Art & Performance: Joseph Keckler returns to Ann Arbor as a multifaceted star


Joseph Keckler

Joseph Keckler in Alyssa Taylor Wendt's feature film/video installation HAINT.

Joseph Keckler is a writer, artist, actor, musician, and singer with a three-octave range, and he often blends all those talents while creating his art. Because of his multidimensional skills, Keckler is frequently called a performance artist, which is fine by him.

“I didn’t intend to be one," the Michigan native said, "but it’s a good umbrella term for me and people like me who don’t fit into a particular discipline. ... So while I’m still not sure I am (a performance artist), the label has given me a great deal of permission to create my own way of working and to pursue certain traditions outside the traditional realm.”

Keckler graduated from the University of Michigan and he makes his triumphant return to Ann Arbor on Wednesday, Feb. 7 as part of the Penny Stamps Speaker Series where he'll read from his recently published book of essays, Dragon at the Edge of a Flat World: Portraits and Revelation.

Keckler said some of the stories in the book were “written so long ago that I don’t really feel related to them -- two, in particular, were written before I was of drinking age, so I revised them.” The tales in Dragon at the Edge of a Flat World weren't written for a book; they were initially delivered as performance pieces. “I memorized 60 to 90 minutes of flowery text," Keckler said, and once he amassed enough essays he worked with an editor at Turtle Point Press to publish them.

After leaving U-M, Keckler headed to New York where he said he “fell into the downtown theater world. I wrote solo plays, plays for other people, performed music sets in live venues … at the same time, I learned about opera by working in a variety of opera companies and wrote essays. I was operating on multiple fronts, which all arose out of a singular impulse that eventually began to cross-pollinate and emerge as something more singular.”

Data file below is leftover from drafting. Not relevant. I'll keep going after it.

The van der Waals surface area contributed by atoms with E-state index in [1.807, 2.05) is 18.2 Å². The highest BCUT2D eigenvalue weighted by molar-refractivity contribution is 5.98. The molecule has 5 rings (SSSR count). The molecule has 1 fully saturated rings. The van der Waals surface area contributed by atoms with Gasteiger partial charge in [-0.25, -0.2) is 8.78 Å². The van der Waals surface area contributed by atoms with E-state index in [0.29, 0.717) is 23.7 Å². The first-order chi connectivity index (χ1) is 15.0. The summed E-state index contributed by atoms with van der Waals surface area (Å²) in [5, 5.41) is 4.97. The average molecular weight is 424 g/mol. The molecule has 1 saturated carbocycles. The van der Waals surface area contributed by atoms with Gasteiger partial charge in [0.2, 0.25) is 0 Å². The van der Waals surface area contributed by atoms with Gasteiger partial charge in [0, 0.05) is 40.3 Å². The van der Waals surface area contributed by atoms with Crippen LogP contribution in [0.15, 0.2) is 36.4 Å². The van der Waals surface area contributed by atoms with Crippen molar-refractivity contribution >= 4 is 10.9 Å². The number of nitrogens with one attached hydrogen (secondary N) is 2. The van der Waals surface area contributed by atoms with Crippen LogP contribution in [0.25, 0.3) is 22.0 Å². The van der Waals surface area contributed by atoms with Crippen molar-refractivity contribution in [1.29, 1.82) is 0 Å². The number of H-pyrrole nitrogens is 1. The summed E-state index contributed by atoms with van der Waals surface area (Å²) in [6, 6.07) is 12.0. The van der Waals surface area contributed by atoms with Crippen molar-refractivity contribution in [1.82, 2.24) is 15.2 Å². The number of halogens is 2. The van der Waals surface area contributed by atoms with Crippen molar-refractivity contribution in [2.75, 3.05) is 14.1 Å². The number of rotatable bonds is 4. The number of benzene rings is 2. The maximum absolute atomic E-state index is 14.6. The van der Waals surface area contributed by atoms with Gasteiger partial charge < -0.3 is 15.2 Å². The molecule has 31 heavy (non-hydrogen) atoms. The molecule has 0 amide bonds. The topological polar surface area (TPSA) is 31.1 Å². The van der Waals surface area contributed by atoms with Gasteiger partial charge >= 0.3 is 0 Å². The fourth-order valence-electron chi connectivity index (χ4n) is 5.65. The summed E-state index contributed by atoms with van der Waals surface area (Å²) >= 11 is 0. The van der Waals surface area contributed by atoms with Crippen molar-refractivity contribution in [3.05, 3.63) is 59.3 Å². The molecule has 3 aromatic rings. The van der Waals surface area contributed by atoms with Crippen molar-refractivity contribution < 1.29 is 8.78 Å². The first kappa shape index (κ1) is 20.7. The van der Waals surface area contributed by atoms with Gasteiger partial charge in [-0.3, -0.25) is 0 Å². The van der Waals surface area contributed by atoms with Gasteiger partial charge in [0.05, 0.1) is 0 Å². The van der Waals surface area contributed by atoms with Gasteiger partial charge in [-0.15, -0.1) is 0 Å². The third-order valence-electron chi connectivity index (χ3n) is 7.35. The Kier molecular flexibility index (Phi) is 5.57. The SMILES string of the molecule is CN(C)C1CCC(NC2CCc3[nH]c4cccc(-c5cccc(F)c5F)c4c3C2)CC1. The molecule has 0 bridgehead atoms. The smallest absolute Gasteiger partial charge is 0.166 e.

Keckler said his U-M training is still "carried forth in my work," singling out George Shirley (Joseph Edgar Maddy Distinguished University Emeritus Professor of Voice) and Holly Hughes (Professor of Art & Design, Theater and Drama, and Women's Studies) as being important to his development. “I was able to develop my writing voice and performance voice by studying with people who were influential to my work," Keckler said.

He said Hughes, in particular, was a great mentor -- and she, too, is labeled a performance artist.

“It is a very elusive form," said the man who was named The Village Voice's best downtown performance artist in 2013. "It’s an anti-practice … it is critical of and develops in relation to other traditions."

Patti F. Smith is a special education teacher and writer who lives in Ann Arbor with her husband and cat.

Joseph Keckler reads from "Dragon at the Edge of a Flat World: Portraits and Revelation" on Wednesday, Feb. 7, at 5:30 pm at Rackham Auditorium, 915 E. Washingon St, Ann Arbor. This free event is part of the Penny Stamps Speaker Series. Visit for more info.